Formerly the office of the Bank of Brazil, it is now used to organize various international exhibitions for free visits. On the second floor is the exhibition hall, and on the fourth floor is a coin museum with precious coins from different countries and different times. Next to it is the Brazilian Banking Museum which shows the history of the development of the Brazilian Bank and the round office.
If it's sunny today, I probably won't go to the museum for as long as I do today! ___________ The museum is located in a busy area, and there are many cool things to do within walking distance, so it's not difficult to find time to visit. Now on display is a Brazilian children's television program from the 1990s, which has illusory colors and can walk around it. What I'm more interested in is a permanent exhibition about the history of money. There are many different notes and coins from all over the world. In my opinion, there are better museums in Rio worth visiting.
I stumbled across this place to get out of the beating sun. Situated near Rio's port, Centro Cultural do Banco - a former bank - is now a public space with several exhibitions and performance areas. The exhibition on Berlin that I saw was simply excellent. Well-curated - with a mix of sound, visuals and explanations - and extremely informative. My favorite part of this place are the bank safes that house some of the art work.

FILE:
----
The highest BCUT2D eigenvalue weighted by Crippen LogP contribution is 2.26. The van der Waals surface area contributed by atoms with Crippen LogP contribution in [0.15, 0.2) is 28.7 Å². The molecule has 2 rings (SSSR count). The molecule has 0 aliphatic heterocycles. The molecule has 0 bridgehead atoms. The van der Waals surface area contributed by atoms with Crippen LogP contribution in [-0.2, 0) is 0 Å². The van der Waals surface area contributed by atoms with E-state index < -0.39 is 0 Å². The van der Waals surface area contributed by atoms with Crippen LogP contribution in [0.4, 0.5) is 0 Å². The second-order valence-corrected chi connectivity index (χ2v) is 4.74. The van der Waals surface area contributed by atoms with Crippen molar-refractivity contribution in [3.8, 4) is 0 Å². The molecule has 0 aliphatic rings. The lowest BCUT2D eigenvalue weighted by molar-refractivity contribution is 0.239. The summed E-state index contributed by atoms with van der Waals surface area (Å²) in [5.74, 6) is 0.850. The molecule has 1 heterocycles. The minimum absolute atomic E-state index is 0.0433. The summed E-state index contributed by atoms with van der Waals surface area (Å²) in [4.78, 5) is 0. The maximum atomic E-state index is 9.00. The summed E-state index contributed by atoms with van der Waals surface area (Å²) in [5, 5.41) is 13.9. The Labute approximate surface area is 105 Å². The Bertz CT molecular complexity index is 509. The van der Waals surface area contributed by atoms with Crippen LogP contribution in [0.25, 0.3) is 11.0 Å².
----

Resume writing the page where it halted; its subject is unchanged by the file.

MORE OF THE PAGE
Even if the current exhibition is not very attractive to you, this place is worth visiting. Be sure to take a look at the basement, which used to be a bank vault. You can see the gate and the thick and strong. It's not very close to the subway station and can't be reached by bus (because it's on the pedestrian street). You may want to check the starting point of their free traffic. The ferry can shuttle in this area, and you'll get off in front of the scenic spot. There's also a safe way to get there if you visit at night, but if it's a weekend, it's worth recommending sightseeing around the city.
Sometimes it is so crowded, so it is better trying to go during the week.
You never know what you'll find here. One minute you're exiting a Mondrian exhibit, and suddenly there's a band of Roaring 20s flappers and musicians dancing around the rotunda. This is a great, free place to see art if you're in the area. And if you accidentally stumble upon it (like we did), it's a happy find.
Funding and concern is mainly made by the state-owned Banco Brazil. This century-old building is well maintained and houses various public exhibitions, at the national and international levels. Air conditioning and bathroom are very good. Although there is no restaurant. An old elevator will take you upstairs if you like.
It was a bank that was converted into a Cultural Center containing exhibitions, theatre and movies.